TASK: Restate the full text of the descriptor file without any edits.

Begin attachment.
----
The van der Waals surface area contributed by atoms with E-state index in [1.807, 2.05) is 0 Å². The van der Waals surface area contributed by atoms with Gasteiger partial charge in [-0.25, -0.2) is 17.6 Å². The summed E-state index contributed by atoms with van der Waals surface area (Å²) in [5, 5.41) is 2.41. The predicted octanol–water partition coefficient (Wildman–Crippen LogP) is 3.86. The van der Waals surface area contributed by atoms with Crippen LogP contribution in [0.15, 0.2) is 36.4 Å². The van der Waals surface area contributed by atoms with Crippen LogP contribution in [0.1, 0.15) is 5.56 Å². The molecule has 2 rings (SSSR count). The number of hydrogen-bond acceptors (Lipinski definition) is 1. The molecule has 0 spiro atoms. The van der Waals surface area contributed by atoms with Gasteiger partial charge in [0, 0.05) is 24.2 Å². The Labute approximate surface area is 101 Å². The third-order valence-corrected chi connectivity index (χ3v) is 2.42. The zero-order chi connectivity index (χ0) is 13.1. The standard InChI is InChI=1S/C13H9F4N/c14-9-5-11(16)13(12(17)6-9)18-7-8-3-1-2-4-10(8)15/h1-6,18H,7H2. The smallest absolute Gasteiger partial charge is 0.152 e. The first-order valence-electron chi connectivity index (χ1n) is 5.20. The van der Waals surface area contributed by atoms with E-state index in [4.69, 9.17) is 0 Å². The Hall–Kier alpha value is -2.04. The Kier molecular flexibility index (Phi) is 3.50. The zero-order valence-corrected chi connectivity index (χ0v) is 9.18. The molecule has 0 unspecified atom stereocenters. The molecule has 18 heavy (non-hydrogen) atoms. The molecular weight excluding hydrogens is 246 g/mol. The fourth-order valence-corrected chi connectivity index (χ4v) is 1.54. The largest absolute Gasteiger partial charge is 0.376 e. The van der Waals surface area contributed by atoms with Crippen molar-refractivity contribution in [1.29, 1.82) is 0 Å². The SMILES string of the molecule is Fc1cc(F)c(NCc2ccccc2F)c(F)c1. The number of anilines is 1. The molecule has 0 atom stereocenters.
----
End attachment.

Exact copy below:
The van der Waals surface area contributed by atoms with E-state index in [1.807, 2.05) is 0 Å². The van der Waals surface area contributed by atoms with Gasteiger partial charge in [-0.25, -0.2) is 17.6 Å². The summed E-state index contributed by atoms with van der Waals surface area (Å²) in [5, 5.41) is 2.41. The predicted octanol–water partition coefficient (Wildman–Crippen LogP) is 3.86. The van der Waals surface area contributed by atoms with Crippen LogP contribution in [0.15, 0.2) is 36.4 Å². The van der Waals surface area contributed by atoms with Crippen LogP contribution in [0.1, 0.15) is 5.56 Å². The molecule has 2 rings (SSSR count). The number of hydrogen-bond acceptors (Lipinski definition) is 1. The molecule has 0 spiro atoms. The van der Waals surface area contributed by atoms with Gasteiger partial charge in [0, 0.05) is 24.2 Å². The Labute approximate surface area is 101 Å². The third-order valence-corrected chi connectivity index (χ3v) is 2.42. The zero-order chi connectivity index (χ0) is 13.1. The standard InChI is InChI=1S/C13H9F4N/c14-9-5-11(16)13(12(17)6-9)18-7-8-3-1-2-4-10(8)15/h1-6,18H,7H2. The smallest absolute Gasteiger partial charge is 0.152 e. The first-order valence-electron chi connectivity index (χ1n) is 5.20. The van der Waals surface area contributed by atoms with E-state index in [4.69, 9.17) is 0 Å². The Hall–Kier alpha value is -2.04. The Kier molecular flexibility index (Phi) is 3.50. The zero-order valence-corrected chi connectivity index (χ0v) is 9.18. The molecule has 0 unspecified atom stereocenters. The molecule has 18 heavy (non-hydrogen) atoms. The molecular weight excluding hydrogens is 246 g/mol. The fourth-order valence-corrected chi connectivity index (χ4v) is 1.54. The largest absolute Gasteiger partial charge is 0.376 e. The van der Waals surface area contributed by atoms with Crippen molar-refractivity contribution in [1.29, 1.82) is 0 Å². The SMILES string of the molecule is Fc1cc(F)c(NCc2ccccc2F)c(F)c1. The number of anilines is 1. The molecule has 0 atom stereocenters.